The Buddha , in deep meditation, one withabsolute being
© Nikki Zalewski/ – Deep Awareness & Integration with Absolute Being

Relief and Healing

The application of some of these approaches has the potential to bring comfort and healing to individuals and the current traumatized world. Maybe in doing some deep holistic healing for oneself, there might be a beginning to the repair of our larger society, of which we are an integral part.

Whatever has felt lacking or predisposing to our current tragic times may find some help in us becoming more aware, enlightened, and tuned-in to the multitude of issues and needs of our greater society and our environment. Some of these issues, to mention a few, some noted above, would be our lack of mindfulness, love, spirituality, self-absorption, greed, ignorance, and loss of connection with others and our environment.

Awareness of Duality

In past times and civilizations, there has been an awareness of duality – the way our minds compute or perceive things as distinctively one way or the other. The importance of this can be seen in the basic need for survival, where sensed items had to be distinguished as safe or dangerous, good tasting, or toxic. It is as the mental-defining of the two sides to a coin with the focus on heads or tail, rather than the whole currency.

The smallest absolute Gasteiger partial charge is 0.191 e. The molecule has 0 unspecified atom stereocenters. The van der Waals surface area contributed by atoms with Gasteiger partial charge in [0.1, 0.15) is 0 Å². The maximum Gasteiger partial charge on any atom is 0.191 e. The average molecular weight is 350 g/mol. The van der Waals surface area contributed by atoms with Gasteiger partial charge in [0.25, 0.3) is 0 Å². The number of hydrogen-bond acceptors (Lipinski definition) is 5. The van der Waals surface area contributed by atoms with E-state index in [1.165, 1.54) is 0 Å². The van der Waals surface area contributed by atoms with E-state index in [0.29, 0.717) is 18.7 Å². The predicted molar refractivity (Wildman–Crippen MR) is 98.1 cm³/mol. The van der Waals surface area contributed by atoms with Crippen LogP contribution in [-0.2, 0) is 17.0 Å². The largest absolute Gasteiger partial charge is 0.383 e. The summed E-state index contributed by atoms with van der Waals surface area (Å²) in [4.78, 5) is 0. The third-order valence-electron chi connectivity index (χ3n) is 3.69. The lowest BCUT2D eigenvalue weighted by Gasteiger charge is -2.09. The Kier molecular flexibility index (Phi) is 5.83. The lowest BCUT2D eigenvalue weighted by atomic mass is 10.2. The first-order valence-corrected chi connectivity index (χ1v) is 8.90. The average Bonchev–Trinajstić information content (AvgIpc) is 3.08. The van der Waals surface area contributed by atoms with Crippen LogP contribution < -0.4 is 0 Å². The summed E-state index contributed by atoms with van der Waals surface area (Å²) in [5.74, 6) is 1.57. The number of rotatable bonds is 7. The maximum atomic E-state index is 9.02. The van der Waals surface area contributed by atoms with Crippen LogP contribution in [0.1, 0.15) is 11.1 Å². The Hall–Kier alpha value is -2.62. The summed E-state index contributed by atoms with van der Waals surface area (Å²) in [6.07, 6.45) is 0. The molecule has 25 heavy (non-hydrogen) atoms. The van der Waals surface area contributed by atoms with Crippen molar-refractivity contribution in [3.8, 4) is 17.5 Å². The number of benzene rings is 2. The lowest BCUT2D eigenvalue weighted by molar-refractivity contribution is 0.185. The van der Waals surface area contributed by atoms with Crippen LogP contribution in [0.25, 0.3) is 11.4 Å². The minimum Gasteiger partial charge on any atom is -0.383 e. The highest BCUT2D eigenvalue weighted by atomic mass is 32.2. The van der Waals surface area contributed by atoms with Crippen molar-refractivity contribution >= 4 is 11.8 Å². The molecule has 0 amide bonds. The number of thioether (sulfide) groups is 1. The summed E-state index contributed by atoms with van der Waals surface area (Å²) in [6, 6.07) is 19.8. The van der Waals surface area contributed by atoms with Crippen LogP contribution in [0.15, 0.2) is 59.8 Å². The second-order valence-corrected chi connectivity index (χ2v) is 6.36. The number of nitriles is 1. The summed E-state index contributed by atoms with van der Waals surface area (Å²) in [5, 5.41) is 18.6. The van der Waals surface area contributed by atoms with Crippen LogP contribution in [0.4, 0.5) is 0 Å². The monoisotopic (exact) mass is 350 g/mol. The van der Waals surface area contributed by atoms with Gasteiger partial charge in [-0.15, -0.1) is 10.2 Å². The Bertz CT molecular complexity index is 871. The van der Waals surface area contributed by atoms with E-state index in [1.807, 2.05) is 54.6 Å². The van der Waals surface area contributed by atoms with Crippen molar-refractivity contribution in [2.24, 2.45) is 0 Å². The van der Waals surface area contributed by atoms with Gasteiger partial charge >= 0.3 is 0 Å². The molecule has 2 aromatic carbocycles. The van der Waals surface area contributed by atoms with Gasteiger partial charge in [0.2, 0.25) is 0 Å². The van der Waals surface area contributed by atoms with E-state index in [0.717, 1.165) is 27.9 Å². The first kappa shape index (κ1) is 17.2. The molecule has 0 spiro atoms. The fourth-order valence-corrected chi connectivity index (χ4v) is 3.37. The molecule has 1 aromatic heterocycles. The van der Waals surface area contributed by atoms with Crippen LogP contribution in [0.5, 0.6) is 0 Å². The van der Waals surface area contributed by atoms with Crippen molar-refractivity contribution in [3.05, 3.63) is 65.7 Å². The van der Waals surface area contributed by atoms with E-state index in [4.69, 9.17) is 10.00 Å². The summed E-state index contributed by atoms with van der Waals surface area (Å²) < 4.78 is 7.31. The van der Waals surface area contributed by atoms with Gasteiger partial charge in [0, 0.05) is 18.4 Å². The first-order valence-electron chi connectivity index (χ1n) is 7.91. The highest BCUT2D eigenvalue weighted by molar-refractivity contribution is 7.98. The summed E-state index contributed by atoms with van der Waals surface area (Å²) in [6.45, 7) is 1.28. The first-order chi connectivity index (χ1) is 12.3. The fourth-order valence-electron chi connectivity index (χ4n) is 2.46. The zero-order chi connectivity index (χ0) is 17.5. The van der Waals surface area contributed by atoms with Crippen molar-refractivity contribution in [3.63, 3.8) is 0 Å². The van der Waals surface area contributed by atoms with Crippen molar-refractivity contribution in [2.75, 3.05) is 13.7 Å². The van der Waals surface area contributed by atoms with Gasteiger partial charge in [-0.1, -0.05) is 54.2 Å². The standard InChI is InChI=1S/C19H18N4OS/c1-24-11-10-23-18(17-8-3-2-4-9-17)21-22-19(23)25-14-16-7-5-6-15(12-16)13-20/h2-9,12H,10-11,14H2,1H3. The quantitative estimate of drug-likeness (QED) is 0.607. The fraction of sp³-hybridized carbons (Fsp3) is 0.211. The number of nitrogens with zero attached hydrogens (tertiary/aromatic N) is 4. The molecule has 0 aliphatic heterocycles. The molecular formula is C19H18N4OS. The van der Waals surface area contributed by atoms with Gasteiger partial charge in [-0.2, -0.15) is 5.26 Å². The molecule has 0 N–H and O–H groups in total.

Today an example of how this comes to the forefront is in partisan politics. As partisan democrats or republicans might see the opposition as an adversary instead of seeing the entirety (non-duality) of the governmental process and working together rather than in warfare of your favorite team against the defeat of others.

Focused on the part rather than the whole may be essential for routine life and decision. It may be necessary to pick a winning team. Still, in blind ignorance, hatred, and aggression, there is no winner, except for maybe giving an opening or advantage to a pathogen – a disease-producing agent – like an aberrant virus or ineffectual or dangerous political leader.

The most destructive or “pathologic” political leader of this century was Germany’s Adolf Hitler in the 1940s, who was instrumental in the killing of eleven million people, including six million Jews, during his dictatorship and reign of terror. He gained power during a time of economic decline and hardships with his promise to bring the German people back to prosperity and strength. See the article Remembering the Holocaust.   

Remembrance for holocaust victims
© Alex Postovski/ – Remembrance for Holocaust Victims

Escape from Ignorance